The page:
Trench 2 was placed slightly west of Trench 1 outside the doorstep of what was known as ‘Farm Cottage’, on a patch of grass we could access. Beneath the topsoil (approximately 57.20 OD) and some ephemeral mortar/concrete layers, a mixed gravelly/pebbly context appeared [003/4], mixed in with this were plenty of finds such as brick fragments, tile, slate, glass, pot, metal fragments, animal bone etc. Also uncovered was an iron-pipe running E-W through the centre of the trench; it was 5cm in diameter, perhaps a water or gas pipe.
Underneath [003/4] a more compact surface was revealed made up of small to medium cobbles 20mm to 100mm diameter in a silty-sand matrix [005/6/7]; it was around 20cm thick. These variable gravel and cobble layers carried on until a more clay type context was reached at around 56.50 OD.
Once again, a substantial number of finds were recovered from these deposits similar to [003/4] this time including some clay tobacco pipe. The finds were similar to Trench 1 being Postmedieval Redwares (1580-1900) and Slipwares, English Stonewares (1700-1900), sherds of Black Basalt Ware (1780-1900), some Borderware sherds (1550-1900) and various 19th century Transfer Printed and porcelain pottery. Some of the clay tobacco pipe was dated to 1840-1880 and a complete clay-pipe bowl from context  dates to 1780-1820 – it was marked W-W on the ‘spur’.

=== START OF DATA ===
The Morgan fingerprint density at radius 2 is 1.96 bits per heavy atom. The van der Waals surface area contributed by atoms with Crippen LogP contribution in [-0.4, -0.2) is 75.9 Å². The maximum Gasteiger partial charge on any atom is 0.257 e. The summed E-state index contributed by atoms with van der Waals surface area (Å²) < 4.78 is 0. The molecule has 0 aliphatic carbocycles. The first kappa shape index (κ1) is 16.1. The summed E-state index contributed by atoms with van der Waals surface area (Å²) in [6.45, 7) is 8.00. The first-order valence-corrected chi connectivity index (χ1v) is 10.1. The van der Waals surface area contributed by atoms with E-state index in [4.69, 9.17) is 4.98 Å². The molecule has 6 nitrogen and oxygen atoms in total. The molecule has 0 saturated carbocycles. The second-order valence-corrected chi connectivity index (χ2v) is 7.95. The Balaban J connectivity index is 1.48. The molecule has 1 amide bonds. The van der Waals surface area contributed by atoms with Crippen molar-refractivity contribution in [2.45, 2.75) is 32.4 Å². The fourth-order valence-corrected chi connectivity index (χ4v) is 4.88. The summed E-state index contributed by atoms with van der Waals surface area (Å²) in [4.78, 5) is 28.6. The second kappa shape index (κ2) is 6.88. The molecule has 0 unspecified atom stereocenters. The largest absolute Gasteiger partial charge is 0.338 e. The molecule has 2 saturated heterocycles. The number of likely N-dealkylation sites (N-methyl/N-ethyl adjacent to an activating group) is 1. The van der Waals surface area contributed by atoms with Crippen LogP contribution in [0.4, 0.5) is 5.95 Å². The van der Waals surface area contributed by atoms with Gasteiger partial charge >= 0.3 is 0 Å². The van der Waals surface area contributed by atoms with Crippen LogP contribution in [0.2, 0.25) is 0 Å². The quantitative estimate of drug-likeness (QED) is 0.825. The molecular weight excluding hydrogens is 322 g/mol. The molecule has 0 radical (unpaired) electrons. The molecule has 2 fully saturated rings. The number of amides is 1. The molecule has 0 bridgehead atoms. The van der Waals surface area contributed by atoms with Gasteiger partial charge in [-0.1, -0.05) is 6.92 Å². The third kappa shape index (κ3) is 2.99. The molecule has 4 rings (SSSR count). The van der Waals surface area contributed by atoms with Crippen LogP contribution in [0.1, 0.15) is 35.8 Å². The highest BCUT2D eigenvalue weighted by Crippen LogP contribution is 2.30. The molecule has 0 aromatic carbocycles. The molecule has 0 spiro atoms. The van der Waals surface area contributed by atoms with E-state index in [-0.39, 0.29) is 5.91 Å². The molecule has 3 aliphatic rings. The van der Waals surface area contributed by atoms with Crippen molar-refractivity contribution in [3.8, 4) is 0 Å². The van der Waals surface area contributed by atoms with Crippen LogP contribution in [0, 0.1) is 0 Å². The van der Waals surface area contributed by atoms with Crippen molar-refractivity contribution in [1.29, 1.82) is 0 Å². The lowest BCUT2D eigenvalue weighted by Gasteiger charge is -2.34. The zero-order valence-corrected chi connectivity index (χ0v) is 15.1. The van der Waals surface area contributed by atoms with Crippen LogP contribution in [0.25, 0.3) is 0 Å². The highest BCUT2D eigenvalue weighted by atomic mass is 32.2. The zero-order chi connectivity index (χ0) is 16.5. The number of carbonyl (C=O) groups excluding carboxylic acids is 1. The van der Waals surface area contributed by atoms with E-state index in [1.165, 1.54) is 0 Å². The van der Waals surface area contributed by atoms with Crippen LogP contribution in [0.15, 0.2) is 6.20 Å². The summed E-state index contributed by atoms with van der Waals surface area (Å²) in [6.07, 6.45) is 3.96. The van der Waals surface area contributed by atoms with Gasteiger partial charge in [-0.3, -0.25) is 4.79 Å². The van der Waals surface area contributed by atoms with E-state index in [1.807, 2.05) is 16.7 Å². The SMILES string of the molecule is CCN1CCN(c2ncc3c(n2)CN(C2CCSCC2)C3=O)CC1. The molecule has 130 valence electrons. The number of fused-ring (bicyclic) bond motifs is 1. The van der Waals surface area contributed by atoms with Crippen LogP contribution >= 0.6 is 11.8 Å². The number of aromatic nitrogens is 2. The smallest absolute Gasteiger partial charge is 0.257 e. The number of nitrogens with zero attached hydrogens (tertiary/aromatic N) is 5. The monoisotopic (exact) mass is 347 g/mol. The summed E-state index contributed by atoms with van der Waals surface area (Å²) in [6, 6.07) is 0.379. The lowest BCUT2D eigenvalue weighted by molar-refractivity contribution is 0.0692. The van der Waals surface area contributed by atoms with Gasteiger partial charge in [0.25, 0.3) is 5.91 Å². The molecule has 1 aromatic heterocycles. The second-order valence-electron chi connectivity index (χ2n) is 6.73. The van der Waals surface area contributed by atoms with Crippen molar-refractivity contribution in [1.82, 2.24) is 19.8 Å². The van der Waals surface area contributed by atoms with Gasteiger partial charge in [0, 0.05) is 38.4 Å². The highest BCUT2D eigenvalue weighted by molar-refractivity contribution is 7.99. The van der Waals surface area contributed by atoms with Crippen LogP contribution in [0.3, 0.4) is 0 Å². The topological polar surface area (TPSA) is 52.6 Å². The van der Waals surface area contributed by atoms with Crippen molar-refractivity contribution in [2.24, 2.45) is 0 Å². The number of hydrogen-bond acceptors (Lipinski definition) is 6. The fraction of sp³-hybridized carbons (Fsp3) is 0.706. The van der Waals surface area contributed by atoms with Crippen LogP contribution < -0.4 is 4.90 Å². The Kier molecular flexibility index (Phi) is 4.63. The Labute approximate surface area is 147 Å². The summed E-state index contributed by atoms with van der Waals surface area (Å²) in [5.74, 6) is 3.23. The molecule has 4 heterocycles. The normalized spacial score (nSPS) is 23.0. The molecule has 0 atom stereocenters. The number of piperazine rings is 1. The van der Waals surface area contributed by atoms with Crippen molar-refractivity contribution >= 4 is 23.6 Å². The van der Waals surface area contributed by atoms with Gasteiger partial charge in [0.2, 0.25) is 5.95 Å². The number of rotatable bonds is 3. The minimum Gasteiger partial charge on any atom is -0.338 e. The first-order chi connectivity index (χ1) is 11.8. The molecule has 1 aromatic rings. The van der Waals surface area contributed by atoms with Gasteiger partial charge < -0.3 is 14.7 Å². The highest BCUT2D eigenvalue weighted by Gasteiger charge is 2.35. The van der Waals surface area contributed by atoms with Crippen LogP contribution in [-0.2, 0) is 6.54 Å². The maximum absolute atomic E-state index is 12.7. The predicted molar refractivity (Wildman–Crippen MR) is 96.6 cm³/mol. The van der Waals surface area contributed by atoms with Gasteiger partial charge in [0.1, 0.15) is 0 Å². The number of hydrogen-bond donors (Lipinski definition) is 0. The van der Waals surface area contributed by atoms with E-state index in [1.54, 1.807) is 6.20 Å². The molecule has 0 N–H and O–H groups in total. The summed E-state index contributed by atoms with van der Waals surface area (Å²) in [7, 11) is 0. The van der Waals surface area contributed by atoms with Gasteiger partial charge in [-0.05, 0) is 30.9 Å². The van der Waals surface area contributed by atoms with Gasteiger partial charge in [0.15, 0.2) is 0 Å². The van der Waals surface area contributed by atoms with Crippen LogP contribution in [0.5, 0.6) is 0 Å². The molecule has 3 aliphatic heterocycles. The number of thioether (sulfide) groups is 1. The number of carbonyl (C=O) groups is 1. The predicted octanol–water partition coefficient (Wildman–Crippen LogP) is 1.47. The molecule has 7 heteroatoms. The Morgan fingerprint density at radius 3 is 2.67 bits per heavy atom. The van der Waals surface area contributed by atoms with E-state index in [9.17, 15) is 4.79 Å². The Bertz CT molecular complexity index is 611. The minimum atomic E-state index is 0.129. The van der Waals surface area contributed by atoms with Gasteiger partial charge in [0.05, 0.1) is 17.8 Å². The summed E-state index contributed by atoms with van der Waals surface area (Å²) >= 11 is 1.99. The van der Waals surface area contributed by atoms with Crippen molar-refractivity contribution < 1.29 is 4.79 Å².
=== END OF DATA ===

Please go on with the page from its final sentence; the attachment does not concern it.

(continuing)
An interesting find (Trench 2, context 009) was sherds of a ‘Char Dish’ in Tin-glazed or Delft Ware. Char is a relative of the Trout found in the Arctic areas and the Lake District and is processed to a paste and served in these dishes. The vessels were quite popular with a fish motif on the outside and made in a variety of pottery fabrics, Tin-glazed ones are often associated with Liverpool potteries perhaps around the mid-18th century.
Essentially Trench 2 is a series of gravel and sand make-up deposits with at least one or more substantial cobbled floors in between. They seem to form a backyard, outside the backdoor of the ‘Farm Cottage’ with cobbled floors, remodelled, built-up, repaired with anything to hand – household rubbish, pottery etc, – along with other disturbances – the gas-pipe, demolition material which all dates to the 19th and early 20th centuries. This eventually was covered with thin mortar flooring which became covered with turf.